The production line of the Hero is the biggest in the world, spitting out six million bicycles a year. You probably won’t find one in your local bike shop, however for those that have travelled to India, they are a ubiquitous sight, providing the short-haul transportation of India’s vast working class. I left my range of expensive, multi geared and multi compositioned bicycles in New Zealand, and went there to see what all the fuss was about.

I bought my Hero in Kathmandu, allured by its shiny white and green paintjob, gleaming cromoly handlebars and its vast array of included accessories. The complete package came with long curving mudguards, a solid looking rear carrier, high decibel bell, fully enclosed chain-guard, built in wheel immobiliser and a suitably strong stand that could support its rather hefty bulk when not propelling me through the countryside. Did I mention the price? NZ $70, brand new. I added on a front basket to hold my important documentation and camera, and I was ready to go.219

The vague plan had been simply to strap on a pack and cycle to Cape Comorin, the very southern tip of India. Bar the bike, the only actual cycling specific gear I had, was an ageing pair of Double Happys… to soften the blow on the bumpy roads. The biggest challenge initially was getting to the northern half of India via Nepal, over the Himalayers on the heaviest bike I have ever owned, with a single, knee bending, 68 inch gear. Over the next month I struggled my way through the poorest states of India – Bihar, Jharkand and Orrisa, poverty becoming ingrained into me as a mere normality. Eventually, I was joined by my girlfriend, Tina, in Bangalore. From there, we set out together into the insipid heat of the south.

248After an hour, lungs choking and heads thumping from Bangalore’s pollution, we started to reverse the trend of increasing chaos and slowly began to shed more and more traffic until we found ourselves on the relatively benign dual carriage-way on the outskirts of town. At the first opportunity we unceremoniously dumped our bikes outside a dhaba and celebrated by treating ourselves to a masala dosa for breakfast. A masala dosa is a thin, usually pancake shaped, breakfast, made from rice and black lentils and stuffed with spicy potatoes. Dipped in sambar and chutney they are the South Indian equivalent of a hearty breakfast and they were to become a morning ritual.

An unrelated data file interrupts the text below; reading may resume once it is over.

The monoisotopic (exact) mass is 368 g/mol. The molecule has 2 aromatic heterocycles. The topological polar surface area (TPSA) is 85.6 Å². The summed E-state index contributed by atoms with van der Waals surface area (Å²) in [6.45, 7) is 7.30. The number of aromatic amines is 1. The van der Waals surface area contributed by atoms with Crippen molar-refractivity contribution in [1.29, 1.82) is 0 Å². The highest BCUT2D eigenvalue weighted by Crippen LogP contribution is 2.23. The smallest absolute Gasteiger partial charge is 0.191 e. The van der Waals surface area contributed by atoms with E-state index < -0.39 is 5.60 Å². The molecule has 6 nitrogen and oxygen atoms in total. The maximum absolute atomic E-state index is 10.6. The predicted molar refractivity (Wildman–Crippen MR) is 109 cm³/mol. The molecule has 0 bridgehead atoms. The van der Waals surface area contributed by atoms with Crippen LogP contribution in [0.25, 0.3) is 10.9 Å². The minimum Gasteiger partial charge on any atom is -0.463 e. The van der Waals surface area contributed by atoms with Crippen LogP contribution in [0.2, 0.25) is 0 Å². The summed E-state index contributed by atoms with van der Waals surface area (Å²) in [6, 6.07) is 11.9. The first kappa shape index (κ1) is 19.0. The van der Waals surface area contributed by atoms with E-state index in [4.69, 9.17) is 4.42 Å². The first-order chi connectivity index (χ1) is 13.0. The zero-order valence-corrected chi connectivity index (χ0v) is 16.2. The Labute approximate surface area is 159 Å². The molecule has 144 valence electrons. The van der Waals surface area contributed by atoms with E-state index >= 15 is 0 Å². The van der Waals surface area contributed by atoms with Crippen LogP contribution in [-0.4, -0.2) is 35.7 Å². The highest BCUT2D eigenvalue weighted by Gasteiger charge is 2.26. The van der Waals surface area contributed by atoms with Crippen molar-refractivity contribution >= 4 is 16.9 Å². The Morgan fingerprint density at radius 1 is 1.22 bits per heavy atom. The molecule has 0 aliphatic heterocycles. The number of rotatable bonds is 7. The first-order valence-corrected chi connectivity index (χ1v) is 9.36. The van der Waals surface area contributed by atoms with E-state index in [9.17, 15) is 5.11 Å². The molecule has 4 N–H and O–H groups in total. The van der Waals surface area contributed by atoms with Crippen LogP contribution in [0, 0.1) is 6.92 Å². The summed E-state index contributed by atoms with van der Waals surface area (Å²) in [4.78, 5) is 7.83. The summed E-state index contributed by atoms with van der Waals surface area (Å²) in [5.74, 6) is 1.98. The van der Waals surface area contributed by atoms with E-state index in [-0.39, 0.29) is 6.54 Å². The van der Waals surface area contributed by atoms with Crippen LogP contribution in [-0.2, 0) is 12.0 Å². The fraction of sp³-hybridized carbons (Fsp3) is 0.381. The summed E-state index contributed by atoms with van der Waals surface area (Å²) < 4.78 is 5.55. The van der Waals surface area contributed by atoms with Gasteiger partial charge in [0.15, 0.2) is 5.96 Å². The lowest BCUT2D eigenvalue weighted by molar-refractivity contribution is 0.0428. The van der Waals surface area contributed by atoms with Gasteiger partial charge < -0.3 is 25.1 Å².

By the time we were ready to hit the road once more, the early morning stress had long since dissipated into the air along with several thousand tons of traffic fumes and a masala dosa induced sweat. We were ready to experience life on the road in India and, bubbling in each other’s company, we set off to see what would happen. We swept past limestone outcrops, coconut and sugar plantations and, to remind us that we had just spent the best part of a week in India’s richest city, amusement parks and golf courses.285

I relished being on the move like this. There was an overriding plan, of course, to head to the southern tip of India. And within this plan were many smaller destinations, but they were mostly destinations and finite entities, and as there were expectations with these destinations, they were inevitably sullied and spoiled by my imagination. The real trip was the journey to get there, the unexpected encounters where eventualities were impossible to predict and the possibilities were infinite. I could never be disappointed with something I had never thought of, and India was full of them. The sight of a camel being led down the road, a thumbs up from a motorcyclist, the passing of a tiny parade, the shade of the bayan tree, and the cheering of boys playing cricket in the nearby field. This was India at its rawest and its best, and also at its most unpredictable.

We bumped into a colourful Hindu procession while cycling through a small village. The men wore black lunghis, yellow turbans and yellow tassels tied to their biceps. The women, in an explosion of colour, wore their best saris and on their heads offerings of incense, fruit and cocktail umbrellas. They all turned towards us and greeted us with inquisitive smiles. The same festival may have been occurring annually for millennia, Hindu civilisation being the only classical culture to survive intact from the ancient world, although I sense the cocktail umbrellas may have been a modern addition.343

As the days wore on and we headed further south, it actually become surprisingly cool. So cool in fact it was officially a “cold spell”. Temperatures plummeted to the ‘coldest of the last decade’ according to the local paper. Doctors were reporting an increase in respiratory problems and occurrences of the common cold were soaring. Temperatures had plummeted to a whopping low of 10oC! We revelled in the early morning respite. Meanwhile, most of the local population wrapped themselves up in woollen jumpers and thick balaclavas as if they were getting ready for the imminent snow or bank heist. By 10 o’clock the mercury usually rose to above 30oC, and it was still rising as we threaded our way through the streets of the provincial capital Mysore late one afternoon.

That evening we dined at the Parkland Hotel where on the menu we were informed “Disposable vomit bags are available on request in case of need, as a consideration to fellow diners”. Astonishingly, we actually stayed and ate. No vomit bags were needed.481